Oklahoma has a problem with man-made earthquakes caused by injection wells associated with fracking. You’ve read it on this site many times, most recently on Monday of this week, and Oklahoma’s elected leaders have publicly admitted this is true.
So you would naturally think that state lawmakers would support efforts by landowners to protect their property, and enable them to create regulation that would reduce the possiblity of earthquakes, and protect water, air and soil.
You might think that, but you’d be substantially underestimating the power of the oil and gas industry.
Instead of protecting property owners, the Oklahoma state legislature is proceeding full speed ahead to protect the companies causing the earthquakes. They’re doing this by limiting the ability of localities to make rules about oil and gas drilling in their towns.
At least eight bills were filed in Oklahoma in the current legislative session to prevent cities and counties from regulating drilling operations. Two of these passed in the Oklahoma House last week: SB 809 and SB 468.
SB809 would prohibit direct regulation of oil and gas exploration, drilling or fracking, but would allow “reasonable” ordinances related to “road use, traffic, noise and odor.” SB 468 is worse — it would fix it so that any interference in oil and gas production by local government would be considered a “taking” of property, meaning mineral rights holders could seek compensation.
The oil and gas industry playbook
For those of us trying to protect our property and way of life from unregulated and irresponsible drilling, this should set off huge alarm bells. Last week we read that the Texas legislature is in the process of passing similar bills to block local regulation of drilling. And the phrase “taking of property” should throw outright panic into those of us along the Beartooth Front.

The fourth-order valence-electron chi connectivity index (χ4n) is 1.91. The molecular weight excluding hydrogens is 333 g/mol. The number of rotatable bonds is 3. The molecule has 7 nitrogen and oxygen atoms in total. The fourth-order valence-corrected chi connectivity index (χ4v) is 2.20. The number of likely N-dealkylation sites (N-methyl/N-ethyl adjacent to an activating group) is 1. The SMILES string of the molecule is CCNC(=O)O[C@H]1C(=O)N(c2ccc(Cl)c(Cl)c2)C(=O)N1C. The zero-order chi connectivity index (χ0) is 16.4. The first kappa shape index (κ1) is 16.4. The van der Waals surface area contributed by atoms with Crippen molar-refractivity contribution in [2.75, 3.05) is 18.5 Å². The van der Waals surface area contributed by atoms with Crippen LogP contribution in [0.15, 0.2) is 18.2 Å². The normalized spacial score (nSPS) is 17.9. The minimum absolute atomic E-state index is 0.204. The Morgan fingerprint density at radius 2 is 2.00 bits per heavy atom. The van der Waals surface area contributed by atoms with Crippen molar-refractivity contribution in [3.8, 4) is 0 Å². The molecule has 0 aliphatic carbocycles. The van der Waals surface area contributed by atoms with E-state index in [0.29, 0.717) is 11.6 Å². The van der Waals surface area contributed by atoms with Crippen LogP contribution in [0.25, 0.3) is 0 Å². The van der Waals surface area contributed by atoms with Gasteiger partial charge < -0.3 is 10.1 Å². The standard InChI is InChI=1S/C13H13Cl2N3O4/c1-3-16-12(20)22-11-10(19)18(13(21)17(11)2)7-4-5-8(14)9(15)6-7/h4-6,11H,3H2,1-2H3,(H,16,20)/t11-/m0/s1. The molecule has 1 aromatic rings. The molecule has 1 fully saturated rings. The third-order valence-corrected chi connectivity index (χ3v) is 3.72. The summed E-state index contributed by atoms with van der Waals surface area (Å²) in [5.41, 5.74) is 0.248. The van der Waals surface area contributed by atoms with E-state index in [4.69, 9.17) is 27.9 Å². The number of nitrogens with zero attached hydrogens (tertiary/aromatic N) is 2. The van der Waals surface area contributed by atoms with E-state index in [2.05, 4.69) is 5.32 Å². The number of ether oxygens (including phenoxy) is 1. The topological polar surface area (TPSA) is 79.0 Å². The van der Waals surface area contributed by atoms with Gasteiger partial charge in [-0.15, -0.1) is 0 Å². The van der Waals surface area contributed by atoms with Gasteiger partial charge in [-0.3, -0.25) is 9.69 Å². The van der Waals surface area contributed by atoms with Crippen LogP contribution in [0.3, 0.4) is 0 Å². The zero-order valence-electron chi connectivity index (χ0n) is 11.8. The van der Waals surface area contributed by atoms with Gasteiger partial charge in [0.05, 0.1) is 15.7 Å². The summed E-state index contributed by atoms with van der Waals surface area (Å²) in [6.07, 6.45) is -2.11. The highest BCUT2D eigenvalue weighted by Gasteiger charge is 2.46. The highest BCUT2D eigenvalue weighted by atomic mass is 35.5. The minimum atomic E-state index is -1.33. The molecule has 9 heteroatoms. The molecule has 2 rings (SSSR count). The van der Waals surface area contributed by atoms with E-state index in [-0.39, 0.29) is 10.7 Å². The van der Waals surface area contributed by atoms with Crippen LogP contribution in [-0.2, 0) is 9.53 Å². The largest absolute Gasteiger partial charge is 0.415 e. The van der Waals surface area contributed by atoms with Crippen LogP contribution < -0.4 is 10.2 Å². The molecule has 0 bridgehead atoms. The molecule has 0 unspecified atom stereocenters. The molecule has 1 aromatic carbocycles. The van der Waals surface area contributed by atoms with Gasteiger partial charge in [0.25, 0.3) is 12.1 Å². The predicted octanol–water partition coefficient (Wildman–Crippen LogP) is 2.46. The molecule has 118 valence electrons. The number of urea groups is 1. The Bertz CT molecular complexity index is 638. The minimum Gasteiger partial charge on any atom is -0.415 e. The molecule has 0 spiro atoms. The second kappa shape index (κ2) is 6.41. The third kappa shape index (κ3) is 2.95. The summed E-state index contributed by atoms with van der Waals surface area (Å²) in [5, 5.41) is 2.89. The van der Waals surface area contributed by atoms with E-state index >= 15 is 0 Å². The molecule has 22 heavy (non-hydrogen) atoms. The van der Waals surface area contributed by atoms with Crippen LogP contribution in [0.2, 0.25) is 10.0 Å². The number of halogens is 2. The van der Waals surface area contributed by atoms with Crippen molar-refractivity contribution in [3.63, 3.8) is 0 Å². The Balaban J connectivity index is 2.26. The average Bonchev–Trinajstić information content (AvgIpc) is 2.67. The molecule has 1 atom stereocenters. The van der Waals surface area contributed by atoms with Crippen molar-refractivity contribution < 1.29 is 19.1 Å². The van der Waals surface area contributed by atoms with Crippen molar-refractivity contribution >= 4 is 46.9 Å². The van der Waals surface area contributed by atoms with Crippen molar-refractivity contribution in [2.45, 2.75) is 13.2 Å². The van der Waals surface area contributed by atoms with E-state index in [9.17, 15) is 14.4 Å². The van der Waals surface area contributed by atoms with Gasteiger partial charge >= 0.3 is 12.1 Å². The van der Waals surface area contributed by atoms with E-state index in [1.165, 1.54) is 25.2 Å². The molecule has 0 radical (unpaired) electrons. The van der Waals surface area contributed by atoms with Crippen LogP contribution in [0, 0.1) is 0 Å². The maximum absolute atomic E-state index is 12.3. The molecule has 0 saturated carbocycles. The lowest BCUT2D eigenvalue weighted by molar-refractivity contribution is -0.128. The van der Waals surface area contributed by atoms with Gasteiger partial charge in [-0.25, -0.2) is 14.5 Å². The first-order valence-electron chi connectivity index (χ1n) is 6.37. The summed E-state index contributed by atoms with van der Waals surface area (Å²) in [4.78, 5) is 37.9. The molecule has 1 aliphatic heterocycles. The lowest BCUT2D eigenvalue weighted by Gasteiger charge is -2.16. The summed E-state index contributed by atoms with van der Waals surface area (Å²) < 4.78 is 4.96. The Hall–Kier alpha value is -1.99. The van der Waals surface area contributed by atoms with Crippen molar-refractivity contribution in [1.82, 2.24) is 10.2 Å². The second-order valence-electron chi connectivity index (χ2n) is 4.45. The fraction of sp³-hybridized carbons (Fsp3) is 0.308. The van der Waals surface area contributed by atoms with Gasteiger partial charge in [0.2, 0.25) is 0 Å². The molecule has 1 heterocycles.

When Energy Corporation of America attorney Mike Dockery argued against the establishment of a citizen-initiated zone in Carbon County, he made this exact same “taking” argument. His argument went that the Montana Board of Oil and Gas Conservation (BOGC) has the exclusive right to regulate oil and gas drilling, that the BOGC had already issued a permit for a well in Belfry, thus providing ECA with a “constitutionally-protected right to develop the well as defined by the permit. Thus, further regulating the way in oil is recovered would be a “taking” of property. (Read Dockery’s full letter here.)
It doesn’t take a mathematician to add two and two. What’s going on here is that the oil and gas industry, stung by recent bans in places like New York and Denton, Texas, has gotten together to develop a playbook on how to beat local regulation of drilling. And everybody’s on the same page. They’re passing the same laws in state legislatures. They’re using the same legal arguments to fight local regulation in courts, and, let’s not forget, they’re doing everything they can to politicize state judicial systems and bring in political judges who will side with the oil and gas industry.
Now is the time for action
We are just finishing our semi-annual legislative session in Montana. We have two years until the next one. You can guarantee that the oil and gas industry will have their playbook in place for the next session in Helena.
This means that we need to be putting local regulations in place, and developing them in such a way that they will withstand pressure to override them. Local communities need to be in action to get these regulations passed and into effect NOW.
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